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5 Things to Consider Before Upgrading to 4k

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For someone who is new to the whole concept of a 4K TV, monitor, or laptop sporting a vibrant 4K display, there are some complicated details that you need to get your head around to make a smart buying decision. Doing so will help you spend your money in a sensible way on a 4K display that will do everyone you want it to – and more.

Here are five things to think about before you upgrade to 4K visuals.

Bit Depth

Bit depth sounds complicated, but it’s actually not. Without getting too technical, modern TVs (and other displays) usually come with an 8-bit, 10-bit or 12-bit depth. Put simply, a higher bit depth enables a 4K display to show more shades of color.

Therefore, when the original media being shown has a 12-bit recorded color depth, 12-bit depth TVs can show the exact same shades of color throughout the image; an 8-bit or 10-bit depth TV cannot. With 8-bit visuals, there are 16,777,216 color choices and with 10-bit and 12-bit there’s even more.

Contrast Ratio

The contrast ratio is all about the brightness level (indicated as cd/m2 in the specifications). With TVs and other displays that can show extremely bright visuals and also go extremely dim, it’s possible for whites to be very bright and black colors to be totally dark on the screen. The contrast ratio indicates the range between the highest and the lowest brightness levels. A range in the hundreds of thousands or millions to one is best here.

Is the 4K TV UHD Premium or Not?

The UHD Premium badge on the TV indicates that that the 4K HD TV meets this new standard. The standard confirms that the product has a true 3,840 x 2,160 resolution, supports a 10-bit color depth at a minimum, has a brightness level that goes down to a minimal level for true blacks to show through, a wide color range to 90% of the P3 color gamut, and it has high-dynamic range enabled by default.

High Dynamic Range: Differing Standards

High dynamic range (HDR) indicates a wider color range that isn’t the same with every TV or monitor. There are multiple standards for HDR like Dolby Vision and HDR10. The Dolby version comes from a chip that is added to the TV, so it isn’t an upgrade you can apply at a later date either.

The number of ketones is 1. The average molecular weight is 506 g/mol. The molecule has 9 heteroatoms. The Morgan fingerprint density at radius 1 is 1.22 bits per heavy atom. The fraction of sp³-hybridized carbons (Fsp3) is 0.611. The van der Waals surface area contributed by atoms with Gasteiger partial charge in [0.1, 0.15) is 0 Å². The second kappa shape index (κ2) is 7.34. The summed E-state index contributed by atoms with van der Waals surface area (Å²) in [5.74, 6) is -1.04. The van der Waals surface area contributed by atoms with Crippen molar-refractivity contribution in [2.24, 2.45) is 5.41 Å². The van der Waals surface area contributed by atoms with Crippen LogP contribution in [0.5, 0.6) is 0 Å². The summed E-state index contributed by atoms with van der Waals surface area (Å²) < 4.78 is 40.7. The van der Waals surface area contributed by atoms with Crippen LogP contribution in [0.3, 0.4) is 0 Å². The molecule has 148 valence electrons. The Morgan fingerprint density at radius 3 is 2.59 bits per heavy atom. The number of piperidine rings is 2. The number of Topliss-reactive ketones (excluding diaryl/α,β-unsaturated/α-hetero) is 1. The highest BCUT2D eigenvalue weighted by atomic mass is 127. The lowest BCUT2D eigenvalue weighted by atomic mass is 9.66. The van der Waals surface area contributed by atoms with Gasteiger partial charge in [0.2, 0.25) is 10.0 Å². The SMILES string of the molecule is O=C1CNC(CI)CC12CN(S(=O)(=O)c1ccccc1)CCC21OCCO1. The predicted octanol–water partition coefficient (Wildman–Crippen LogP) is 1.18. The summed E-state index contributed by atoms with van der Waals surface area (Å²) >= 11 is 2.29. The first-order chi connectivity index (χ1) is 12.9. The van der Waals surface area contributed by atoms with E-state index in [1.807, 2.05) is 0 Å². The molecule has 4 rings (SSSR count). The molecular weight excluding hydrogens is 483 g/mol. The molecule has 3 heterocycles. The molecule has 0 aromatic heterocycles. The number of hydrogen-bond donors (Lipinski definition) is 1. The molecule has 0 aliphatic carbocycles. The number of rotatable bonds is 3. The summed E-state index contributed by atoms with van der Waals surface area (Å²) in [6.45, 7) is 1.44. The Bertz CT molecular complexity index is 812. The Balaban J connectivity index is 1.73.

Currently, both Netflix and Amazon stream 4K HD using both Dolby Vision and HDR10; Sony Ultra only streams in HDR10. Some TVs offer both HDR standards in a single product, which is the ideal option to avoid getting stuck wanting to use a streaming service later and not being able to.

Flexible Storage for Your 4K TV

When you don’t want to carry around a USB hard disk drive, then a large-capacity memory card to store your favorite TV shows and movies is a good option. They’re smaller than other storage options, so a card slides easily into your wallet or purse when it’s not in use. Owning a few of them isn’t a problem either because they take up very little space and weigh almost nothing. Obviously, there are a range of different options when it comes to memory cards, and so finding a buying guide such as the one provided by Best Buy is a good idea for customers who don’t know what to look for.

Getting the right 4K TV or display is important because you hope that your upgraded visual experience will last you at least 5-10 years. Pay attention to the 4K product specifications to ensure you can stream from whatever service you like and don’t have to worry about service provider restrictions later.

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    UrbanGeekz Staff
    UrbanGeekz Staff
    UrbanGeekz is the first to market tech blog focused on covering content from a diverse and multicultural perspective. The groundbreaking videocentric multimedia platform covers technology, business, science, and startups.